The Old Camp Coffee-Pot

Old camp-mate, black and rough to see,
A hard-worked aid and ally you
In all my single-handed wars
With naked nature's savagery.
Your scars are marks of service true,
Dear loving-cup of out-o'-doors,
And history in every spot
Has battered you, old coffee-pot.

Oh, black Pandora-box of dreams!
Though dry of drink for mortal needs,
Out of your spout what fancies flow!
The flash of trout in sunny streams,
The swoop of ducks among the reeds,
The buck that paws the reddened snow—
What suns and storms, what dust and mire,
What gay, tanned faces round the fire!

So, vividly as clouds that blaze
Above a sunset's rainy red,
Scene after scene, you bring to me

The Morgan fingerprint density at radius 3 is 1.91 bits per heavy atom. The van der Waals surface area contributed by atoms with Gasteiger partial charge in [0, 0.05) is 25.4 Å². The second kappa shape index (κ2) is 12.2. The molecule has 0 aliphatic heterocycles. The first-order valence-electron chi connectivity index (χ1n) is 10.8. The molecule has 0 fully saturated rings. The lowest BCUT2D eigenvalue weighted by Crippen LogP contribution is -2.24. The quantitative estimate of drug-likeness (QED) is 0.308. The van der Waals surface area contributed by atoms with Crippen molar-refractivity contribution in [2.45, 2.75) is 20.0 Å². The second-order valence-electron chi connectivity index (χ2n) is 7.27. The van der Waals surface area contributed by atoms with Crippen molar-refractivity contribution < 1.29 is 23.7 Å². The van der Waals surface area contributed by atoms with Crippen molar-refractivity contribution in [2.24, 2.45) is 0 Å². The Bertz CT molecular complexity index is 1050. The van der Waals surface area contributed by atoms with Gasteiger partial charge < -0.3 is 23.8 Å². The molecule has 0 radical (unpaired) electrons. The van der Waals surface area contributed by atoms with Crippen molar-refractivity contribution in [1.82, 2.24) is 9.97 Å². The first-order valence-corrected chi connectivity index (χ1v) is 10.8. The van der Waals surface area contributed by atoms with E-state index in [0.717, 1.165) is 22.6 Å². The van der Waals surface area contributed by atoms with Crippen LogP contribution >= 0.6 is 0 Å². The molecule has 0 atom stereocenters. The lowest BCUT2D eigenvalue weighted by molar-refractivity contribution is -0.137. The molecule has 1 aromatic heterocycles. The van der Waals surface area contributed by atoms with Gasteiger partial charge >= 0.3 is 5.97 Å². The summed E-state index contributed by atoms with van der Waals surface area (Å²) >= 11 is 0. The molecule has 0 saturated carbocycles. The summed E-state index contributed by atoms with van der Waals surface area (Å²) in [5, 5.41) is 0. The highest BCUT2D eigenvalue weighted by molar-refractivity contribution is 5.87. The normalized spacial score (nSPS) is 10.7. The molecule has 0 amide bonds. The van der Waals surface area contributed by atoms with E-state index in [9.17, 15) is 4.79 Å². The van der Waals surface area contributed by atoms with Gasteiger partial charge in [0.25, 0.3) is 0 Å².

The camps and trails of other days.
And as a shell, long dry and dead,
Holds echoes of its native sea,
So dear old murmurs, half forgot,
Rise from your depths, old coffee-pot.

I hear the stir of horses' hoofs,
The solemn challenge of the owl,
The wind song on the piny height,
The lilt of rain on canvas roofs,
The far-off coyote's hungry howl,
And all the camp sounds of the night.
They rise—a thousand things like these—
From you, old well of memories.

Our fires are dead on hill and plain
And old camp faces lost and gone,
But yet we two are left, old friend.
And as the summers bloom and wane
May I meet you at dusk and dawn
By many fires before the end,
And drink to you in nectar hot
From your black throat, old coffee-pot.